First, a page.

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Sunday, 23 June 2013 14:38

St. Lou Fringe 2013: 'The Golden Goose' doesn't glitter

Written by Chuck Lavazzi
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St. Lou Fringe 2013: 'The Golden Goose' doesn't glitter
stlfringe.com

The classical music and theatre scenes in St. Louis are both lively, yet the art form that combines both—opera—still struggles. Opera Theatre produces generally fine work and gets international attention, but it’s only up and running for a little over a month. Add in the short seasons by our two smaller companies, Union Avenue Opera and Winter Opera, and local fans get to see, at most, a dozen productions per year.

That being the case, it was encouraging to see a new opera company, Gateway City Opera, make its debut at the Fringe Festival. Unfortunately, they’ve done so with a less than impressive new work, “The Golden Goose.”

Based on the classic Aesop fable but set (not very plausibly) in the present day, “The Golden Goose” seems unsure of what it wants to be. The extreme simplicity of Mary Wissinger’s music, coupled with the linguistic banality of the libretto by her and husband Steve Wissinger, make the piece feel like children’s theatre. But the jokes about the difficulties the husband experiences in finding a job in corporate America aren’t likely to register with anyone but adults, who are likely to be put off by that extreme simplicity and banality.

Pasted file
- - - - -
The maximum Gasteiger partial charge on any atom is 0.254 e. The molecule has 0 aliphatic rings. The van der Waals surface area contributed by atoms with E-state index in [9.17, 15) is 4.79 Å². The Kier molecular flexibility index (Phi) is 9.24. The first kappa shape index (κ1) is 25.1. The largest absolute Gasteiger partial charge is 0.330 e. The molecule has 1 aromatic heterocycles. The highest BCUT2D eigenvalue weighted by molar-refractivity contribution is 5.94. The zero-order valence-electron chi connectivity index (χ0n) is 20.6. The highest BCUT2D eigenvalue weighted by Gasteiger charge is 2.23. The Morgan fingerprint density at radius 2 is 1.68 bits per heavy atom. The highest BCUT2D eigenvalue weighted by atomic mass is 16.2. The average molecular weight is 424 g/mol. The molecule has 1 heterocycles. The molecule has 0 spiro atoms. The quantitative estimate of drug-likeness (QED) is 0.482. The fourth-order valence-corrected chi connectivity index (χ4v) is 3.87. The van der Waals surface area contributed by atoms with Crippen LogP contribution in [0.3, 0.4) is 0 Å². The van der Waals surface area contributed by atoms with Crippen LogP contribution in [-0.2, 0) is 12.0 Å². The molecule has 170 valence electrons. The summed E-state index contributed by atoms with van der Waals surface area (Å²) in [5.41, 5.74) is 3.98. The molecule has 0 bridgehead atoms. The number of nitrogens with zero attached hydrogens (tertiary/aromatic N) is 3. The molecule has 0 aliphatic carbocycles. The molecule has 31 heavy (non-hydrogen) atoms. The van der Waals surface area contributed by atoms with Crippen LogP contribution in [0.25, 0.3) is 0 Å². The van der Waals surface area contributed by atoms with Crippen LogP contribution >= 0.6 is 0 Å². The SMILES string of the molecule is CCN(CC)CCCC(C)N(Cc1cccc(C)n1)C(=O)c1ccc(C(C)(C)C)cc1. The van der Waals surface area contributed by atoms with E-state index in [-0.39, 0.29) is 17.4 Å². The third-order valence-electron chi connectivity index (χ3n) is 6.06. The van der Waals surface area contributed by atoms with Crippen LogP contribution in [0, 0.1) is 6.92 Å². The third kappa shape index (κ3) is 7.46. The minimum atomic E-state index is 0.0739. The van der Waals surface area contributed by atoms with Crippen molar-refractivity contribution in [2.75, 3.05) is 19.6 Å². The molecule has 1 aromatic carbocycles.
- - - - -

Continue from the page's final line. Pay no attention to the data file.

So as it stands, “The Golden Goose” is (you should pardon the expression) neither fish nor fowl: to simple for adults but too adult for children.

The rather flat performances by the cast didn’t help much. Mary Wissinger as The Wife and Kevin Duco Warner as the husband were adequate vocally (although when I saw the show Mr. Warner’s head voice sounded a bit wobbly at times) and Nicole Orr (as the Goose) had some very nice moments. She was also the strongest vocally, with a very solid soprano. On the whole, though, “The Golden Goose” had a slow, hesitant quality that suggested inadequate rehearsal.

It’s good to see a new opera company in town. I think, though, they might want to concentrate on existing material rather than trying to write their own. There are plenty of chamber operas out there that could be mounted with minimal expense. And they’re all better material than “The Golden Goose.”

"The Golden Goose" has one last performance today at 6 PM in the cabaret space at the Kranzberg Center, 501 North Grand. For more information: stlfringe.com.

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